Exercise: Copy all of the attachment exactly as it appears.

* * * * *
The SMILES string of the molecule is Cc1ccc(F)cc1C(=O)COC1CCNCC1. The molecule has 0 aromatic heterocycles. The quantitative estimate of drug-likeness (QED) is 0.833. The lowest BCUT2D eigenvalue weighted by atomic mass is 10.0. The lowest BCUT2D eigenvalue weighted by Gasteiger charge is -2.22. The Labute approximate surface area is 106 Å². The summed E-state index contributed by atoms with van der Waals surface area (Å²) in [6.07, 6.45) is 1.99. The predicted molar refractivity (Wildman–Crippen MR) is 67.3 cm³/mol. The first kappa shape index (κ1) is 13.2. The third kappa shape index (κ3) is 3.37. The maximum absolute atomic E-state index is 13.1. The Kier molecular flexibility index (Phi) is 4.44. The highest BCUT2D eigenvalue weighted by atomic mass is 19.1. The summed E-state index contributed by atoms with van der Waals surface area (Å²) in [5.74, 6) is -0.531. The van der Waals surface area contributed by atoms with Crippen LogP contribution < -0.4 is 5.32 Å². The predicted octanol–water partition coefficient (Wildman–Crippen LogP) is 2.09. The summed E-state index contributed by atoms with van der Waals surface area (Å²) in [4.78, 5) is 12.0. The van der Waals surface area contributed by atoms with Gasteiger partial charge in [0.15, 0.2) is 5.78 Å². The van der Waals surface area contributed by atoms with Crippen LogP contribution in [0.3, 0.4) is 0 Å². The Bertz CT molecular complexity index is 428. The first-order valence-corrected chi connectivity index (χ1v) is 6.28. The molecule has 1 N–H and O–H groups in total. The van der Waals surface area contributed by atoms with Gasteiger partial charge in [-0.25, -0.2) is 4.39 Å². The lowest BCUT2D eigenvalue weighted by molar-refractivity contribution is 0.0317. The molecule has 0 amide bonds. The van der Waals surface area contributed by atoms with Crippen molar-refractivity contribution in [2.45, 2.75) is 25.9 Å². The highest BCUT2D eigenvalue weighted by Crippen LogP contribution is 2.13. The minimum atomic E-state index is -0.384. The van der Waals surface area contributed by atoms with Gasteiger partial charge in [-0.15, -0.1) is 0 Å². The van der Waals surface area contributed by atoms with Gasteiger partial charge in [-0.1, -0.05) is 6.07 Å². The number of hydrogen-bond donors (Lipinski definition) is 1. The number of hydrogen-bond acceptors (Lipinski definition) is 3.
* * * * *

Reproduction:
The SMILES string of the molecule is Cc1ccc(F)cc1C(=O)COC1CCNCC1. The molecule has 0 aromatic heterocycles. The quantitative estimate of drug-likeness (QED) is 0.833. The lowest BCUT2D eigenvalue weighted by atomic mass is 10.0. The lowest BCUT2D eigenvalue weighted by Gasteiger charge is -2.22. The Labute approximate surface area is 106 Å². The summed E-state index contributed by atoms with van der Waals surface area (Å²) in [6.07, 6.45) is 1.99. The predicted molar refractivity (Wildman–Crippen MR) is 67.3 cm³/mol. The first kappa shape index (κ1) is 13.2. The third kappa shape index (κ3) is 3.37. The maximum absolute atomic E-state index is 13.1. The Kier molecular flexibility index (Phi) is 4.44. The highest BCUT2D eigenvalue weighted by atomic mass is 19.1. The summed E-state index contributed by atoms with van der Waals surface area (Å²) in [5.74, 6) is -0.531. The van der Waals surface area contributed by atoms with Crippen LogP contribution < -0.4 is 5.32 Å². The predicted octanol–water partition coefficient (Wildman–Crippen LogP) is 2.09. The summed E-state index contributed by atoms with van der Waals surface area (Å²) in [4.78, 5) is 12.0. The van der Waals surface area contributed by atoms with Gasteiger partial charge in [0.15, 0.2) is 5.78 Å². The van der Waals surface area contributed by atoms with Crippen LogP contribution in [0.3, 0.4) is 0 Å². The Bertz CT molecular complexity index is 428. The first-order valence-corrected chi connectivity index (χ1v) is 6.28. The molecule has 1 N–H and O–H groups in total. The van der Waals surface area contributed by atoms with Gasteiger partial charge in [-0.25, -0.2) is 4.39 Å². The lowest BCUT2D eigenvalue weighted by molar-refractivity contribution is 0.0317. The molecule has 0 amide bonds. The van der Waals surface area contributed by atoms with Crippen molar-refractivity contribution in [2.45, 2.75) is 25.9 Å². The highest BCUT2D eigenvalue weighted by Crippen LogP contribution is 2.13. The minimum atomic E-state index is -0.384. The van der Waals surface area contributed by atoms with Gasteiger partial charge in [-0.15, -0.1) is 0 Å². The van der Waals surface area contributed by atoms with Gasteiger partial charge in [-0.1, -0.05) is 6.07 Å². The number of hydrogen-bond donors (Lipinski definition) is 1. The number of hydrogen-bond acceptors (Lipinski definition) is 3.